You may or may not have noticed that my usual content has been disrupted. Well, maybe disrupted isn’t the correct word, more that I’ve put my usual bookish content on hold in light of the current, escalating situation. Posting a book review or a light-hearted tag just didn’t sit right with me. Not when protests are taking palace all over the world. I needed to hit pause out of respect while I re-evaluated my thoughts and drafted my response.
The truth is, I have never been more disgusted, frustrated and disappointed by my race. If this revolution has taught me anything, it’s that nothing, nothing has changed during the past century. It’s 2020 and yet fear, racism, bigotry and hatred still poisons our society.
George Floyd’s unjust murder is not an isolated incident. Police brutality and race-related violence is constantly occurring every single day, all over the world. If you think for one moment that this is America’s issue then not only are you living in ignorance, but you are also part of the problem. Let me point out that Australia’s treatment of it’s indigenous, native people makes us as equally guilty. This is not America’s problem – it’s our problem. It is our responsibility to use our voices, to use our platforms to speak out and amplify the voices of the black community. It is our responsibility to take down an unjust system designed to oppress and segregate others who are different.
George Floyd’s death is a loss felt throughout the community but, with all due respect, the seeds of this revolution were sown long before. Enough is enough – let George Floyd’s death be the last. It’s time to check our privilege and use our voices to take a stand for our brothers and our sisters of color.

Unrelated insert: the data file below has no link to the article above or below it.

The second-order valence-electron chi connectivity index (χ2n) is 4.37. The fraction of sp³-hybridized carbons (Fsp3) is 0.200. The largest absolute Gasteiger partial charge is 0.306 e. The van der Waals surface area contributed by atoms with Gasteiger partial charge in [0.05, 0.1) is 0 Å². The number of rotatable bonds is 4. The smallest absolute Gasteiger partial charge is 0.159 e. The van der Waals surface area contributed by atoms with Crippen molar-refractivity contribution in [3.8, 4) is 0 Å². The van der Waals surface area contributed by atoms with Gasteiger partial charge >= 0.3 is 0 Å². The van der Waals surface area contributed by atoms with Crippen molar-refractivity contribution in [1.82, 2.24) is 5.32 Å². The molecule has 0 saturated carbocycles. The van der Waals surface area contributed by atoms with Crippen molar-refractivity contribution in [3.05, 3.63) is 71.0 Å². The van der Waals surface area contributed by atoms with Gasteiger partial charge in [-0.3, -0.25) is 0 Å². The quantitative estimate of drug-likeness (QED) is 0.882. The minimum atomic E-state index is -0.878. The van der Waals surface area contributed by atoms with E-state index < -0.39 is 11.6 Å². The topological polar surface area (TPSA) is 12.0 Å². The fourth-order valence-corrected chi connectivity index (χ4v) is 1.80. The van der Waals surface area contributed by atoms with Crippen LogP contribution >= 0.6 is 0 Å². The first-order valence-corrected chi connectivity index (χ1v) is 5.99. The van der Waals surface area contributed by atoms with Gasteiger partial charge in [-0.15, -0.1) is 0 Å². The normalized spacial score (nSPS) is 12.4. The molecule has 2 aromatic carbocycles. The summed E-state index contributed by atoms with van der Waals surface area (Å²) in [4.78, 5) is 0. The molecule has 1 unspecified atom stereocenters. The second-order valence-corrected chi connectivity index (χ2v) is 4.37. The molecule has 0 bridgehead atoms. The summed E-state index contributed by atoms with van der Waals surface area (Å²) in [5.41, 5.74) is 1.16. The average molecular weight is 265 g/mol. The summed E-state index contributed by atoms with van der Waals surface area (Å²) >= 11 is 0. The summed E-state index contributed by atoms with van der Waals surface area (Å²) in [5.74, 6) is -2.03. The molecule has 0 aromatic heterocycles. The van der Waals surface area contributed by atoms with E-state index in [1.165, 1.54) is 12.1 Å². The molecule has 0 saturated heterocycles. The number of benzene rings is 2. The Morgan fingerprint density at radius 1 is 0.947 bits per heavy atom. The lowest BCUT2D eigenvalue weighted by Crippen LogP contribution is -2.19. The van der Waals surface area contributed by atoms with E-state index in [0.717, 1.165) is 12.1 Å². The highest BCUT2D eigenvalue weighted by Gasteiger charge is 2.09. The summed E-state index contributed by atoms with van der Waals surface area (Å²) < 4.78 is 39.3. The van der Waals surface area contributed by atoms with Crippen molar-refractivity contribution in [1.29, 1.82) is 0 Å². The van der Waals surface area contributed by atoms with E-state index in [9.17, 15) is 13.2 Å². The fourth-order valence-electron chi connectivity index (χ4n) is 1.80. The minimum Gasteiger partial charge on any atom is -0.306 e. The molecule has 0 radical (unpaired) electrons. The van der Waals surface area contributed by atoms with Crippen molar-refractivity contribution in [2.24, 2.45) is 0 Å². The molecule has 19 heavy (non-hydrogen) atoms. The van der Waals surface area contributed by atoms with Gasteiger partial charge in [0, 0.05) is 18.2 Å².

So I say this now: I hear you. I see you. And, I stand beside you.
I know that I will never fully understand the oppression and brutality you face daily, but racism is a learned behavior, handed down generation to generation. It’s about dang time this behavior was un-learned because black lives matter every day.
So here’s what you can do to help:
Don’t be afraid to take a stand and call out racist comments and slurs. Change doesn’t just happen over night or because something is “trending”. Be an ally everyday – have those difficult conversations with your friends and your families. Talk about the importance of tolerance and acceptance in the fight against systematic racism. Be the change you want to see in the world.
We are living in unprecedented times – what with the Australian bush fires and the effects of COVID19 on our livelihoods and economy. If you cannot afford to donate there are still so many ways to help.
There are many content creators on YouTube who have created videos that pledge to donate 100% of their advertisement revenue to Black Lives Matter. By watching these videos [without skipping the adds] you are supporting the cause and donating much needed funds to those Black Lives Matter associations who provide the bail for detained protesters. Better yet, you’re donating all from the social-distance-approved comfort of your own home.